Good people can end up doing some pretty bad things, not because they are evil, but because they are in varied ways tired or sad, worried or weak. Fundamentally decent people can at points behave less then optimally.

Forgiving bad behavior is hard because of "splitting", a maneuver of the mind, a tendency to see people as entirely good or bad. In dividing humanity like this, we protect ourselves from grown-up ambivalence. It feels safer to think that other people can't be trusted.

- from this clip


Everybody has good and bad personality traits. We use judgement to determine what's good and what's bad. But judgement is self reflecting, and different from us is judged as wrong, so love has to go beyond judgement, up to full acceptance.

- from this clip

In unconditionally accepting, nothing is bare minimum. Nothing is absolutely must. None of your expectations is universally certified. Each person has the right to choose their values and mistakes and if what they choose affects you, you either adapt or learn to negotiate.

In unconditionally accepting, you have to set aside your own rights and wrong. You have to set aside your good intentions, the concern of how it will affect your or others. First, you try to adapt. Then you can negotiate respectfully. And if that doesn't work, then you can use your other right to stay or leave.

- from this clip

Practical example:

I watched a movie not so long ago, where the couple gets into a huge fight because the man didn't wipe the bathroom floor after showering. 

In the clip from which I took the text above, the preacher makes a statement about this, about how small requests will transform into huge fights.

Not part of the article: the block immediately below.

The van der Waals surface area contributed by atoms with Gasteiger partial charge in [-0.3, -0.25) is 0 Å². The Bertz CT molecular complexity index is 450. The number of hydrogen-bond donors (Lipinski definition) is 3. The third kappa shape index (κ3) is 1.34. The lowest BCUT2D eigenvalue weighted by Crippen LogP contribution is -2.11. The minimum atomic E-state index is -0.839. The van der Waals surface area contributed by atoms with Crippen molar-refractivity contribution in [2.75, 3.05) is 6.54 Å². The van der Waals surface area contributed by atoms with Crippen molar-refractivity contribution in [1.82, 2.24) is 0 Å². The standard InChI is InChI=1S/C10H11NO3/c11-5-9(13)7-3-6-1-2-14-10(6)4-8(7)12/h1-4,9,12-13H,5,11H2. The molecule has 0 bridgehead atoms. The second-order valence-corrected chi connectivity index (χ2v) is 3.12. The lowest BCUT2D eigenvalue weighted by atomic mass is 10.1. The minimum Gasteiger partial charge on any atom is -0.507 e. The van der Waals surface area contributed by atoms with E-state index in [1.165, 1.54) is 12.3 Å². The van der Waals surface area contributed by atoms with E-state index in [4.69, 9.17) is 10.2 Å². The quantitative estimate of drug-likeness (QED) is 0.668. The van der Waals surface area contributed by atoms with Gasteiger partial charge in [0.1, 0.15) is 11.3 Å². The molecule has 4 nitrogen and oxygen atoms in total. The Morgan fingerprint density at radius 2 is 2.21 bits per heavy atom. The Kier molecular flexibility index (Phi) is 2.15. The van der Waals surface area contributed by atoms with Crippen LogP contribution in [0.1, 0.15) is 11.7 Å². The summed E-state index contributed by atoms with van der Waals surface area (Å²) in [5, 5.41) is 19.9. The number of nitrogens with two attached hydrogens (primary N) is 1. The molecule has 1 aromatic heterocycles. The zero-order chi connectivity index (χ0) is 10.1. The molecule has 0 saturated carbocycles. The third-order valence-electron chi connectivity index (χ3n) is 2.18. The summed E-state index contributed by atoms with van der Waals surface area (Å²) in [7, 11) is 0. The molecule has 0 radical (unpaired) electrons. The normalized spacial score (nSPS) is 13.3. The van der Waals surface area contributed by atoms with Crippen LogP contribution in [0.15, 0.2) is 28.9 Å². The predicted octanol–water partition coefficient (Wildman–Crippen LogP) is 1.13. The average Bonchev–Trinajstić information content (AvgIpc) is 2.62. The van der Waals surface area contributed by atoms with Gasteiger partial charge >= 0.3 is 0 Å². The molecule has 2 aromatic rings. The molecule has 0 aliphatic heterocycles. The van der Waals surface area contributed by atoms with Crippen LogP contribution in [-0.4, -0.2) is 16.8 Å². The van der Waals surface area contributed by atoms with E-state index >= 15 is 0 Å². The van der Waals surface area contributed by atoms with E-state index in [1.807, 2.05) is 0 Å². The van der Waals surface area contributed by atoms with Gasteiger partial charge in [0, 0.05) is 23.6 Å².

The woman thinks that wiping the bathroom floor is bare minimum, an absolute must, after she asked her boyfriend this for a hundred times. But she is in the wrong, because it's his right not to wipe the floor.

She is the one building up tension by asking him to change for a hundred times. So first, she should catch her self when she makes such demands.

Second, she should have adapted. "Why is that bothering me and how can I adapt?" For example wearing slippers instead of socks, if she hated getting her socks wet.

If she couldn't find a solution next came negotiation. What is she willing to do in return that he cares about? Respectfully negotiating until they found something that works.

And I think these three solutions would be enough to avoid any fight.

This was the movie.

The prison system in most countries tends to place children below the age of eighteen in separate young offenders institutions which treats inmates with a degree of kindness and hope.

But after this age, for the most part, prisoners are locked up in bare cells. They should have known better.

And yet we are all "young offenders", however old we might actually be. We all need our crimes to be treated with a degree of empathetic investigation.

The reason why little children and big people do wrong is - despite the differences in age and size  - exactly the same: evil is a consequence of injury.

It is the work of extraordinary patience and humanity - it is the work of love - to go in search of what this wounds might be.

Our judgement on behavior never has to change, but our sense of why it occurred can be transformed.

- from this clip